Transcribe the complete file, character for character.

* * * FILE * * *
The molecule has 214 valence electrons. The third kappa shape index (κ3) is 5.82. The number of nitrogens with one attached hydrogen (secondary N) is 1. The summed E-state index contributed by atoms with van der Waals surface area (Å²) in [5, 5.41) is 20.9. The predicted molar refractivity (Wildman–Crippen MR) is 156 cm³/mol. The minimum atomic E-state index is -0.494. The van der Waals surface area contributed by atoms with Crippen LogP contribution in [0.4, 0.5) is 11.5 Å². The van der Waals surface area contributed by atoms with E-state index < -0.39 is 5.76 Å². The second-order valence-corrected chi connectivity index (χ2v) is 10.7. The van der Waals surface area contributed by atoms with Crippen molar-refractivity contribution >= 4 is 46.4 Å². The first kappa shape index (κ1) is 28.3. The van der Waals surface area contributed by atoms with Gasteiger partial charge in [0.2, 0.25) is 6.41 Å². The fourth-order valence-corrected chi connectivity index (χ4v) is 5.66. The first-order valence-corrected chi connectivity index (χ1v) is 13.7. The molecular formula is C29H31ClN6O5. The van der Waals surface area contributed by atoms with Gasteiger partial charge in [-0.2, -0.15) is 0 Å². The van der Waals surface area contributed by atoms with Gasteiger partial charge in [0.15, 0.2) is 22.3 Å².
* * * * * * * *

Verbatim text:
The molecule has 214 valence electrons. The third kappa shape index (κ3) is 5.82. The number of nitrogens with one attached hydrogen (secondary N) is 1. The summed E-state index contributed by atoms with van der Waals surface area (Å²) in [5, 5.41) is 20.9. The predicted molar refractivity (Wildman–Crippen MR) is 156 cm³/mol. The minimum atomic E-state index is -0.494. The van der Waals surface area contributed by atoms with Crippen LogP contribution in [0.4, 0.5) is 11.5 Å². The van der Waals surface area contributed by atoms with E-state index < -0.39 is 5.76 Å². The second-order valence-corrected chi connectivity index (χ2v) is 10.7. The van der Waals surface area contributed by atoms with Crippen molar-refractivity contribution >= 4 is 46.4 Å². The first kappa shape index (κ1) is 28.3. The van der Waals surface area contributed by atoms with Gasteiger partial charge in [0.2, 0.25) is 6.41 Å². The fourth-order valence-corrected chi connectivity index (χ4v) is 5.66. The first-order valence-corrected chi connectivity index (χ1v) is 13.7. The molecular formula is C29H31ClN6O5. The van der Waals surface area contributed by atoms with Gasteiger partial charge in [-0.2, -0.15) is 0 Å². The van der Waals surface area contributed by atoms with Gasteiger partial charge in [0.15, 0.2) is 22.3 Å².